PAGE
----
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Retirement Plan and IRA Limits for 2012

Many retirement plan and IRA limits are indexed for inflation each year. Here are some of the key numbers for 2012.

Elective deferrals

If you're lucky enough to be eligible to participate in a 401(k), 403(b), 457(b), or SAR-SEP plan, you can make elective deferrals of up to $17,000 in 2012, up from $16,500 in 2011. If you're age 50 or older, you also can make a catch-up contribution of up to $5,500 to these plans in 2012 (unchanged from 2011). (Special catch-up limits apply to certain participants in 403(b) and 457(b) plans.)

If your 401(k) or 403(b) plan allows Roth contributions, your total elective contributions, pretax and Roth, can't exceed $17,000 ($22,500 with catch-up contributions). You can split your contribution any way you wish. For example, you can make $10,000 of Roth contributions and $7,000 of pretax 401(k) contributions. It's up to you.

If you participate in a SIMPLE IRA or SIMPLE 401(k) plan, you can contribute up to $11,500 in 2012 (unchanged from 2011). If you're age 50 or older, the maximum catch-up contribution to a SIMPLE IRA or SIMPLE 401(k) plan in 2012 is $2,500 (unchanged from 2011).

Contribution limits: 2012 tax year*
Plan type Annual dollar limit Catch-up limit
401(k), 403(b), govt. 457(b) plans $17,000 $5,500
SIMPLE plans $11,500 $2,500
Traditional and Roth IRAs $5,000 $1,000

*Contributions can't exceed 100% of your income. Special catch-up rules apply to 403(b) and governmental 457(b) plans.

IRA limits remain the same for 2012

The amount you can contribute to a traditional or Roth IRA remains at $5,000 (or 100% of your earned income, if less) for 2012, and the maximum catch-up contribution for those age 50 or older remains at $1,000. You can contribute to an IRA in addition to an employer-sponsored retirement plan. But if you (or your spouse) participate in an employer-sponsored plan, your ability to deduct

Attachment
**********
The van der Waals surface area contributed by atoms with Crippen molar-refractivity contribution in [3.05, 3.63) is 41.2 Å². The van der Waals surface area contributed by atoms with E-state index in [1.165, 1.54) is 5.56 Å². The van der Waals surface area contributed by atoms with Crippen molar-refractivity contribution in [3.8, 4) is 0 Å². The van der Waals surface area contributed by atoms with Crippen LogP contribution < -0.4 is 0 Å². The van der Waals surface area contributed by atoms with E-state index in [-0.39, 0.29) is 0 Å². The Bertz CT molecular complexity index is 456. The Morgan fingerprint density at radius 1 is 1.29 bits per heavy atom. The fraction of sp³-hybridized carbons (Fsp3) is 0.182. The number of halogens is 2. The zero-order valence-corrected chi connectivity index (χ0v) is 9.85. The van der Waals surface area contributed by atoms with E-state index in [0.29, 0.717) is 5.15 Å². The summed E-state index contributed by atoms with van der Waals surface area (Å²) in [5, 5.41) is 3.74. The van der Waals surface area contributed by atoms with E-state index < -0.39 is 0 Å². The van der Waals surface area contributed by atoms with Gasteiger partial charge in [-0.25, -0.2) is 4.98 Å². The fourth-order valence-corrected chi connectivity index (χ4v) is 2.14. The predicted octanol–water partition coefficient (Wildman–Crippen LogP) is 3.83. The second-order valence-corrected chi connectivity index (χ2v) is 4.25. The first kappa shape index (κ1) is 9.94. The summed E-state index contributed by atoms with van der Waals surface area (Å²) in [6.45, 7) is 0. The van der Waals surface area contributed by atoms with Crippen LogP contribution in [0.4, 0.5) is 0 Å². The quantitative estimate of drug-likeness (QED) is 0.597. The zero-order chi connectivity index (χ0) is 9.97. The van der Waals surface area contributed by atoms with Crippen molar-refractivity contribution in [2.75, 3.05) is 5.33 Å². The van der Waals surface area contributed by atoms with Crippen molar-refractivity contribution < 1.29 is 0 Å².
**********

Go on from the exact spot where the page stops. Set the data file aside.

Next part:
traditional IRA contributions may be limited, depending on your income. Roth contributions are also subject to income limits.

Some other key numbers for 2012

For 2012, the maximum amount of compensation your employer can take into account when calculating contributions and benefits in qualified plans (and certain other plans) is $250,000 (up from $245,000 in 2011).

The maximum annual benefit you can receive from a defined benefit pension plan is limited to $200,000 in 2012 (up from $195,000 in 2011).

And the maximum amount that can be allocated to your account in a defined contribution plan (for example, a 401(k) plan or profit-sharing plan) in 2012 is $50,000 (up from $49,000 in 2011), plus age-50 catch-up contributions. (This includes both your contributions and your employer's contributions. Special rules apply if your employer sponsors more than one retirement plan.)

Income phaseout range for determining deductibility of traditional IRA contributions in 2012
1. Covered by an employer plan  
Single/head of household $58,000-$68,000 ($56,000-$66,000 for 2011)
Married filing jointly $92,000-$112,000 ($90,000-$110,000 for 2011)
Married filing separately $0-$10,000
2. Not covered by an employer plan, but filing joint return with a spouse who is covered  
Income phaseout range for determining ability to fund Roth IRA in 2012
Single/head of household $110,000-$125,000 ($107,000-$122,000 for 2011)
Married filing jointly $173,000-$183,000 ($169,000-$179,000 for 2011)
Married filing separately $0-$10,000